I found it quaint when my server at a hotel restaurant came up to me and said this morning, “Would you like to see today’s paper with your breakfast?”
“No, thank you,” I said. I actually had had this week’s print issue of The Economist with me, and opened that to read, instead. As I looked around the room however, most everyone who was reading anything was doing so on their smartphones.
While my youthful eyes (that’s a joke) still prefer print for reading, and I still prefer print for pictures, the truth is that even my own preferences for print in many instances have fallen away to smartphone, tablet, and PC demands and consumption habits. It’s as if print media has emerged as a quiet luxury — a respite from digital content and its potential many distractions.
Two weeks ago, Bruce Biegel of The Winterberry Group provided his annual “Outlook for Data-Driven Marketing for 2018,” along with a recap for 2017, at the Direct Marketing Club of New York. Two excellent summaries of the presentation are here and here, and the presentation is available for a download at the Winterberry Group site, currently. Scroll down on the home page.
During the presentation, I tweeted out the fact that online ad spend (display, search, email, mobile, affiliate, lead gen and social) he predicts will overtake offline ad spend (direct mail, teleservices, shopper and event marketing) for the first time in 2018 — with measured media, traditional media (broadcast TV, radio, outdoor, magazine, newspapers and cinema), still holding onto the largest slice. One of my industry colleagues tweeted back, “Who cares?”
I suppose meeting a milestone such as this truly is inevitable, and matters only inasmuch as a historical marker of changing patterns of media consumption — and a growing comfort level for data-driven marketing. Advertisers are only chasing consumers where they are, after all. Bruce even remarked how Winterberry Group even underestimated the rapidity of the offline-to-online shift in 2017, with direct mail spend falling faster than anticipated. (It is not without note that Bruce characterized direct mail as perhaps the most “measurable, accountable” of all media.)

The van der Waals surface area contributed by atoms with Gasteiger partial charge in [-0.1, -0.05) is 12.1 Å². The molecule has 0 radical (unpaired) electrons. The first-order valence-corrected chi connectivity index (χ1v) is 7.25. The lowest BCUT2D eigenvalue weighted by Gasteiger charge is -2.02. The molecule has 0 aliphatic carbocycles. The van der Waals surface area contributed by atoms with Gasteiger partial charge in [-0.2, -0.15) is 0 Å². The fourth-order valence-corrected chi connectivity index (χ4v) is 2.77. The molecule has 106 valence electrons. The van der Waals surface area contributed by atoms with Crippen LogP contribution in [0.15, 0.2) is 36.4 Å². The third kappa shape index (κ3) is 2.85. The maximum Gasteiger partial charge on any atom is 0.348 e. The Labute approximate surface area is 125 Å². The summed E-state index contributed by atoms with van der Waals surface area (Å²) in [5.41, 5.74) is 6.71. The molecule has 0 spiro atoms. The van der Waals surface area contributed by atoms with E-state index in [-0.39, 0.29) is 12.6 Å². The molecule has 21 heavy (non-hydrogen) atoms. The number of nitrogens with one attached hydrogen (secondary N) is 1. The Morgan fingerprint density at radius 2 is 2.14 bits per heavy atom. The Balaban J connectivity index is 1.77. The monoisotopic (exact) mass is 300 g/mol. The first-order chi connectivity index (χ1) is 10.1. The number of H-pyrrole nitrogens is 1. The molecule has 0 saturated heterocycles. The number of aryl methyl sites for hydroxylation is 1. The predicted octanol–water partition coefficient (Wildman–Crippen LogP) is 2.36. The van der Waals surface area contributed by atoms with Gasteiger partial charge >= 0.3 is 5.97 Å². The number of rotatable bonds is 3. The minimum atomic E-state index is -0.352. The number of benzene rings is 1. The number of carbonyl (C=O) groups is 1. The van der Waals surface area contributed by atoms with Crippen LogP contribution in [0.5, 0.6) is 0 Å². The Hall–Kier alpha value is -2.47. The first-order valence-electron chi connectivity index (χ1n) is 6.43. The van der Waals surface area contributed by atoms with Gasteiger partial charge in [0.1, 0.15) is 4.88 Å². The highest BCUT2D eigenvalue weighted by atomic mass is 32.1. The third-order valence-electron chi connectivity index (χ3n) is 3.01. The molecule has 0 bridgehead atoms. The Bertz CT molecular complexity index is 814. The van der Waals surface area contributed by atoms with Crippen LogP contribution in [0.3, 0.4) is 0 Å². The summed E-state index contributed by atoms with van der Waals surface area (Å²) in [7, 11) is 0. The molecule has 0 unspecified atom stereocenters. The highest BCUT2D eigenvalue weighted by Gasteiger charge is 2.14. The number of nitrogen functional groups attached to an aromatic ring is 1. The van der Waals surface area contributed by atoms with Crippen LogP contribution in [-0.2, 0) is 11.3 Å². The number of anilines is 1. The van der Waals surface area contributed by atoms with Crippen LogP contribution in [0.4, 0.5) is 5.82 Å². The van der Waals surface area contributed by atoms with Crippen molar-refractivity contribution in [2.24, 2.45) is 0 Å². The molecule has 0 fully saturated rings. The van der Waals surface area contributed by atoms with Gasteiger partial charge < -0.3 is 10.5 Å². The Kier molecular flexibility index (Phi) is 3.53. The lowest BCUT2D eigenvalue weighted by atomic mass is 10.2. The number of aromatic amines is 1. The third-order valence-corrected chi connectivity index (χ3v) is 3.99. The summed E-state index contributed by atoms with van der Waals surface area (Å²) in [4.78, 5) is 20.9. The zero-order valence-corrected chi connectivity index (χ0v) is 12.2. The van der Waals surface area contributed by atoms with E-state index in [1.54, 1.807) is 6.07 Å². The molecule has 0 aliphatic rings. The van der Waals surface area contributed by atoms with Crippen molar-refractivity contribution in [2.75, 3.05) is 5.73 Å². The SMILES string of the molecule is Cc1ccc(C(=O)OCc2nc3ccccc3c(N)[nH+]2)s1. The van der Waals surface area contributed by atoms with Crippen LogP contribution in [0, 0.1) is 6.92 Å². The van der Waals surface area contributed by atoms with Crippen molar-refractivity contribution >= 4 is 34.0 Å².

The next “Who cares?” moment may be if and when traditional media spend is overtaken by either offline or online media spend (or both of them), as advertisers seek out such “measurable, accountable” ad spend over the straightforward brand spend that tends to dominate traditional media categories. As chief marketing officers become more data-conversant, will they seek out more direct customer engagement over impressions? Will cost-per-thousand be supplanted by cost-per-action, even within traditional media categories? With spending on data set to grow in 2018 by 5.7 percent, offline ad spend by 3.8 percent, and digital ad spend including mobile by 15.2 percent — while traditional media is projected to decline by 0.8 percent (quite remarkable for a year with the Winter Olympics and mid-term Elections) — one might expect the “Who cares?” moment for traditional media may be coming soon.
But who cares? There will always be a role for branding — even as consumer interaction as an objective rises. Omnichannel marketing, single data views of the customer, and “right place, right offer, right moment” are largely directional and aspirational, and are well-worth pursuing. But 100 percent efficient ad spending will always be elusive.
I’m not even certain the consumer wants to be all that much engaged. Consumers don’t always consume — they sometimes sleep, eat, relax and recharge, too. And it’s time for me to finish my breakfast.